In a stunning turn of events, an Australian man is discovered to be the rightful King of England.
It may sound like the plot of an implausible Hollywood comedy, but there’s some compelling evidence to suggest a resident of Victoria should be in line for the throne.
In 2004, prominent historian Doctor Michael Jones claimed to have discovered the first evidence to substantiate rumours that Edward IV, who reigned from 1461 to 1483, was illegitimate.
The document, found in the archives of Rouen Cathedral, suggests King Edward IV’s supposed parents, Lady Cecily Neville and Richard, Duke of York, were miles apart when he was conceived, with Richard fighting the French in Paris while Lady Cecily remained in Rouen.
Other records show Edward’s christening wasn’t the huge public celebration of a royal birth that one would expect and took place in a small side chapel, not the large cathedral.
Portrait of King Edward IV, whose legitimacy has been called into question [Creative Commons]
Dr Jones believes Edward may have been the product of an affair between the Queen and a French archer named Blaybourne.
The implications here are huge. Should this theory hold true, the validity of every Monarch since is thrown into doubt, including key figures like Queen Victoria, King Henry VIII and the current monarch Queen Elizabeth II.
But if Queen Elizabeth II isn’t the rightful heir to the throne, then who is? The trail leads to the most unlikely of people – a textiles worker living in country Victoria.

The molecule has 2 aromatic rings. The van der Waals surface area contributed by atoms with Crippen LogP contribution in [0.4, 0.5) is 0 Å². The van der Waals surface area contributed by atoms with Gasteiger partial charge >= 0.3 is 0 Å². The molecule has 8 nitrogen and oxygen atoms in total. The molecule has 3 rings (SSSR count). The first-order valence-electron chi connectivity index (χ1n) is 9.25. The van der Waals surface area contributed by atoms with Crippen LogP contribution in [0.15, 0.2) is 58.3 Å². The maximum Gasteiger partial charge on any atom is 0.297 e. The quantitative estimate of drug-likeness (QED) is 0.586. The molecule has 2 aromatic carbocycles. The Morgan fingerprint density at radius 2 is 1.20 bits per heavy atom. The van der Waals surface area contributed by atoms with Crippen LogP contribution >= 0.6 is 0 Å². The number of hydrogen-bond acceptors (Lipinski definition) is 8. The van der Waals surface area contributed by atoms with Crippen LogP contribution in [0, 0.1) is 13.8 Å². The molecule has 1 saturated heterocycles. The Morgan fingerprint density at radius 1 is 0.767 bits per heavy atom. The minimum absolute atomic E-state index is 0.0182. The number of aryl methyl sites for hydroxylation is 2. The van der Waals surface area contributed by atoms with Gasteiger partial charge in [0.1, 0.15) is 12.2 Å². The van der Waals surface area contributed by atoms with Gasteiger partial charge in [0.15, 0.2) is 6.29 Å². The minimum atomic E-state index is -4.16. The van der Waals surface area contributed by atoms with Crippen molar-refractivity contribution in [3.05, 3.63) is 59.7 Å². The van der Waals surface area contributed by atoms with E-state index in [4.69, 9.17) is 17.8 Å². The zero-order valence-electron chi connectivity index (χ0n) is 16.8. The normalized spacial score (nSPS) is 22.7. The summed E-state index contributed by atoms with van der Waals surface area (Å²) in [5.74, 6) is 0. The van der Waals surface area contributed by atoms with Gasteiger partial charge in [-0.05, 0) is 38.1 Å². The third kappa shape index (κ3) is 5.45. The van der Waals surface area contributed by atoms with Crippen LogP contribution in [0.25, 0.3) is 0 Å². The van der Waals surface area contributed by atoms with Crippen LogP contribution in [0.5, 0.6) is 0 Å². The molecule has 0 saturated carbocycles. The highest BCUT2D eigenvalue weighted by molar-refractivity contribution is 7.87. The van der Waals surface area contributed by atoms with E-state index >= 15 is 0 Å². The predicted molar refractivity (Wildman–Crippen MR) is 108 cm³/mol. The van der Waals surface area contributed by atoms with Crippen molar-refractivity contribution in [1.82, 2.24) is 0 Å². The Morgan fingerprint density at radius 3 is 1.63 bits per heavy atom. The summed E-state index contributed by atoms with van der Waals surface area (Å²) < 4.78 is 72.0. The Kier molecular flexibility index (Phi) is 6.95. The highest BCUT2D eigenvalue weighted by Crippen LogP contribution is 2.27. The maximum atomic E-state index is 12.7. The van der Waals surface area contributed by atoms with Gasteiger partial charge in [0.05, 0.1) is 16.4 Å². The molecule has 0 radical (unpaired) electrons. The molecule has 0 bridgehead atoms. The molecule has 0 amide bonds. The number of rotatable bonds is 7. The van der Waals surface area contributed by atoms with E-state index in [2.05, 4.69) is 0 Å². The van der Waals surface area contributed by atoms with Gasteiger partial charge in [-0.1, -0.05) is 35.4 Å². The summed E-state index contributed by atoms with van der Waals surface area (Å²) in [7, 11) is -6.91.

If Edward were illegitimate, the royal line should have descended to his brother George, the Duke of Clarence, and down the Plantagenet line, leading to Australian man Simon Abney-Hastings.
Simon Abney-Hastings at his home in Victoria [Alex Copel/Newspix]
Abney-Hastings’ father, Michael Hastings, was the 14th Earl of Loudon and immigrated to Australia in 1960.
Hastings only heard of the royalty claims when a documentary crew presented him with the evidence at his small weatherboard home in Jerilderie, New South Wales.
While Hastings was disbelieving at first, he later told a reporter, “The more I watch the documentary, the more I’m convinced I probably should be the King of England.”
Upon his father’s death in 2012, Abney-Hastings inherited the title of Earl of Loudon, and the enduring controversy it entails.
But when it comes to taking the throne, Abney-Hastings isn’t sure that’s something he wants, telling The Telegraph, “I have always known about this – I have lived it. It does make you think about how things could be different.”
“I am quite happy with how things have turned out. I have made my own life.”